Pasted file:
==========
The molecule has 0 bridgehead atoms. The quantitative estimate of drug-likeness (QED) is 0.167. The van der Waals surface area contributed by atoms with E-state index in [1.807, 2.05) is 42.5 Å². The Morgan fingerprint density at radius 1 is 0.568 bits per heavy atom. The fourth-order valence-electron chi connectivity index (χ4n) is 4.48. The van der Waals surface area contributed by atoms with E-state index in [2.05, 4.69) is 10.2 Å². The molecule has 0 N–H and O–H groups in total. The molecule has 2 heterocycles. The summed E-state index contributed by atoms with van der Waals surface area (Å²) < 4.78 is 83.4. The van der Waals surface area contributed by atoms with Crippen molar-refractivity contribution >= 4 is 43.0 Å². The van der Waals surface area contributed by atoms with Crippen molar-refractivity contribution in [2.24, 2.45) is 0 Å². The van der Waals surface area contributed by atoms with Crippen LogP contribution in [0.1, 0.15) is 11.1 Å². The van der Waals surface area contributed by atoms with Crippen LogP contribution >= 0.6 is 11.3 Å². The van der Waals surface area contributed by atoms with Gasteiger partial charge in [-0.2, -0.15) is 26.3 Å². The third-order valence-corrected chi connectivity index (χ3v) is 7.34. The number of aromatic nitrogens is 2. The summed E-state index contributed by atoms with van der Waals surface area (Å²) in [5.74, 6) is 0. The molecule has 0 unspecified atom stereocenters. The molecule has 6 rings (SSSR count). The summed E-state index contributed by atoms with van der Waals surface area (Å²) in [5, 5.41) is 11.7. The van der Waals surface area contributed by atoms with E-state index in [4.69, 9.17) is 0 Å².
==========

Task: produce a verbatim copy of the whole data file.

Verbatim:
The molecule has 0 bridgehead atoms. The quantitative estimate of drug-likeness (QED) is 0.167. The van der Waals surface area contributed by atoms with E-state index in [1.807, 2.05) is 42.5 Å². The Morgan fingerprint density at radius 1 is 0.568 bits per heavy atom. The fourth-order valence-electron chi connectivity index (χ4n) is 4.48. The van der Waals surface area contributed by atoms with E-state index in [2.05, 4.69) is 10.2 Å². The molecule has 0 N–H and O–H groups in total. The molecule has 2 heterocycles. The summed E-state index contributed by atoms with van der Waals surface area (Å²) < 4.78 is 83.4. The van der Waals surface area contributed by atoms with Crippen molar-refractivity contribution >= 4 is 43.0 Å². The van der Waals surface area contributed by atoms with Crippen molar-refractivity contribution in [2.24, 2.45) is 0 Å². The van der Waals surface area contributed by atoms with Crippen LogP contribution in [0.1, 0.15) is 11.1 Å². The van der Waals surface area contributed by atoms with Crippen LogP contribution >= 0.6 is 11.3 Å². The van der Waals surface area contributed by atoms with Gasteiger partial charge in [-0.2, -0.15) is 26.3 Å². The third-order valence-corrected chi connectivity index (χ3v) is 7.34. The number of aromatic nitrogens is 2. The summed E-state index contributed by atoms with van der Waals surface area (Å²) in [5.74, 6) is 0. The molecule has 0 unspecified atom stereocenters. The molecule has 6 rings (SSSR count). The summed E-state index contributed by atoms with van der Waals surface area (Å²) in [5, 5.41) is 11.7. The van der Waals surface area contributed by atoms with E-state index in [4.69, 9.17) is 0 Å².